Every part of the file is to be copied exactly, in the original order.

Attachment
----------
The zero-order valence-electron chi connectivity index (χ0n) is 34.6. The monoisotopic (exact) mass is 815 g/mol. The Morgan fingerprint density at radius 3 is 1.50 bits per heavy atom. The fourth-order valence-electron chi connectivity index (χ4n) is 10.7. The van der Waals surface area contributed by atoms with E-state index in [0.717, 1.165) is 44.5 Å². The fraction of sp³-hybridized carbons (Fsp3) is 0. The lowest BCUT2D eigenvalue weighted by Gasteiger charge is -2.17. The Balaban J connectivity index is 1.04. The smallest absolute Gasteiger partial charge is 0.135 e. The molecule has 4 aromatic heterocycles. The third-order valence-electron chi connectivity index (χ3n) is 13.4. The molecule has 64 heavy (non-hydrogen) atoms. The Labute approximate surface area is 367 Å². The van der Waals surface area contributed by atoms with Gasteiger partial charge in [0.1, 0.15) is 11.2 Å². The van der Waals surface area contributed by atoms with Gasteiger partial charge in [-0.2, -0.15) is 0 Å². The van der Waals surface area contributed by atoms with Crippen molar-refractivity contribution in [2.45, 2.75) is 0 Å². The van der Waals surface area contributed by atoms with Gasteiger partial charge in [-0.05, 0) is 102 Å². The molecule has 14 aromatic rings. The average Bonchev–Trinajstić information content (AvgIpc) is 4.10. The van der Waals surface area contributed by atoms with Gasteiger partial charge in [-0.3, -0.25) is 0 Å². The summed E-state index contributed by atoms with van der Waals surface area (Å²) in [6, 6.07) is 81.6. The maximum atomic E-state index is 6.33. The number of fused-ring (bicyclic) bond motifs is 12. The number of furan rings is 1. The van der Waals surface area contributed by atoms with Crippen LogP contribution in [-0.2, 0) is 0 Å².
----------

The zero-order valence-electron chi connectivity index (χ0n) is 34.6. The monoisotopic (exact) mass is 815 g/mol. The Morgan fingerprint density at radius 3 is 1.50 bits per heavy atom. The fourth-order valence-electron chi connectivity index (χ4n) is 10.7. The van der Waals surface area contributed by atoms with E-state index in [0.717, 1.165) is 44.5 Å². The fraction of sp³-hybridized carbons (Fsp3) is 0. The lowest BCUT2D eigenvalue weighted by Gasteiger charge is -2.17. The Balaban J connectivity index is 1.04. The smallest absolute Gasteiger partial charge is 0.135 e. The molecule has 4 aromatic heterocycles. The third-order valence-electron chi connectivity index (χ3n) is 13.4. The molecule has 64 heavy (non-hydrogen) atoms. The Labute approximate surface area is 367 Å². The van der Waals surface area contributed by atoms with Gasteiger partial charge in [0.1, 0.15) is 11.2 Å². The van der Waals surface area contributed by atoms with Gasteiger partial charge in [-0.2, -0.15) is 0 Å². The van der Waals surface area contributed by atoms with Crippen molar-refractivity contribution in [2.45, 2.75) is 0 Å². The van der Waals surface area contributed by atoms with Gasteiger partial charge in [-0.05, 0) is 102 Å². The molecule has 14 aromatic rings. The average Bonchev–Trinajstić information content (AvgIpc) is 4.10. The van der Waals surface area contributed by atoms with Gasteiger partial charge in [-0.3, -0.25) is 0 Å². The summed E-state index contributed by atoms with van der Waals surface area (Å²) in [6, 6.07) is 81.6. The maximum atomic E-state index is 6.33. The number of fused-ring (bicyclic) bond motifs is 12. The number of furan rings is 1. The van der Waals surface area contributed by atoms with Crippen LogP contribution in [-0.2, 0) is 0 Å².